Programs designed to reduce recidivism (35:30 – 43:00) Bernalillo County (N.M) knew it needed to focus on four main areas to help reduce recidivism: crisis services, community supports, supportive housing and prevention, intervention and harm reduction. The county has built and funded programs within each of these buckets and created paths that span related services and care. This includes mobile crisis teams, Resource Re-Entry Center, law enforcement-assisted diversion, intensive case management, peer case management, and more. With this approach, they have established a model focused on continuity of care and mitigated significant gaps in the system. Bernalillo County also leverages community input to help reduce recidivism. This includes hearing from voices of those with lived experience, as well as working with technical advisors in the development in RFPs and project funding.
Resource Re-Entry Center (44:40) Upon incarceration discharge, individuals are required to walk through the Bernalillo Resource Re-Entry Center in order to get connected to services and be released back into the community. Staff introduce case managers along with all of the services available. The center offers sandwiches, coffee, and often most importantly, a phone charging station. The time it takes to charge their phone and call someone to pick them up is a prime opportunity for one of the county’s case managers to sit down and say “Do you have a plan? How can we help?” This provides an ideal venue for dialogue with clients who otherwise may not have felt comfortable having that conversation.
Planning a transition ahead of time (47:00) In addition to the Resource Re-entry Center, every inmate who comes to the jail at booking receives a screening that includes risk of recidivism, mental health needs, substance base needs, as well as a general needs assessment. Anyone who scores high to moderate risk on any of those screenings is assigned a transition planner. When the person arrives at the Resource Re-Entry Center upon their release from incarceration, the Resource Re-Entry Center case manager can open the transition plan that was created earlier and help guide the individual back into the community with the appropriate support services. Bernalillo County is also working within the jail to transition people into more stable supports when they are released into the community to avoid such a hard landing.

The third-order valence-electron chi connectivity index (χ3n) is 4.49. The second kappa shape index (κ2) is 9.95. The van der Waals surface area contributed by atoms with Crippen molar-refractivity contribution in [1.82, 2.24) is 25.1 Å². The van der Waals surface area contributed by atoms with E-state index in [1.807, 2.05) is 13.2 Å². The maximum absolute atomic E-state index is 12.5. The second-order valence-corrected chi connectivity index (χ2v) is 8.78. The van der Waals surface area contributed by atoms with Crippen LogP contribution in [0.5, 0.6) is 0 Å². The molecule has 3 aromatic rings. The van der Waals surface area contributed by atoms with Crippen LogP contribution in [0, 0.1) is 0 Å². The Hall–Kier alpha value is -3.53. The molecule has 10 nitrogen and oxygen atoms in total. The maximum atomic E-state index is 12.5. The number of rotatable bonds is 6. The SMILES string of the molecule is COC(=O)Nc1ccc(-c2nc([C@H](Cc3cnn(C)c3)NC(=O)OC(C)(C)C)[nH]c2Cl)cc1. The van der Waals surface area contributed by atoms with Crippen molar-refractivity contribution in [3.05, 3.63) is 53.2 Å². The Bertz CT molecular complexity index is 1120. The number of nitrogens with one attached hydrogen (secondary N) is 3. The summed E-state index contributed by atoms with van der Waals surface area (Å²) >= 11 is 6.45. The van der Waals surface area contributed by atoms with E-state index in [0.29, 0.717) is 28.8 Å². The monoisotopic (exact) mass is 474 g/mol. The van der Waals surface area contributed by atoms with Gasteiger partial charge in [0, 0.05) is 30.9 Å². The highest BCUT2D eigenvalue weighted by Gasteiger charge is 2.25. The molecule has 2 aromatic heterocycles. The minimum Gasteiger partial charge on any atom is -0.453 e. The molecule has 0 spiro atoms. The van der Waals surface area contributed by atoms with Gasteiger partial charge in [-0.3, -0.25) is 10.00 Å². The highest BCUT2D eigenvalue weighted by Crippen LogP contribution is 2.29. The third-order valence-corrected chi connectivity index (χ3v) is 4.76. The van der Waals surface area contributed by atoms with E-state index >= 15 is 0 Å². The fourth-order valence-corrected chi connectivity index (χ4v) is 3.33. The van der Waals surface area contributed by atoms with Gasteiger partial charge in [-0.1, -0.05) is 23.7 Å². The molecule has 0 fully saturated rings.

Technology as the key enabler (1:08:00) To plan and implement an effective care coordination plan for justice-involved individuals, providers need to utilize technology to gather data about the person’s entire care journey – for a full context. For example, knowing in advance of the conversation if the person was recently hospitalized or had an interaction with law enforcement is critical knowledge for the care coordinator. Finally, connecting systems together. Having the ability to integrate with any type of electronic health record (EHR) or other system, with secure direct messaging, and being able to share that data in as real-time with other providers is important to success when serving justice-involved individuals.
The presentation concluded with a Q&A session.Watch the full webinar here.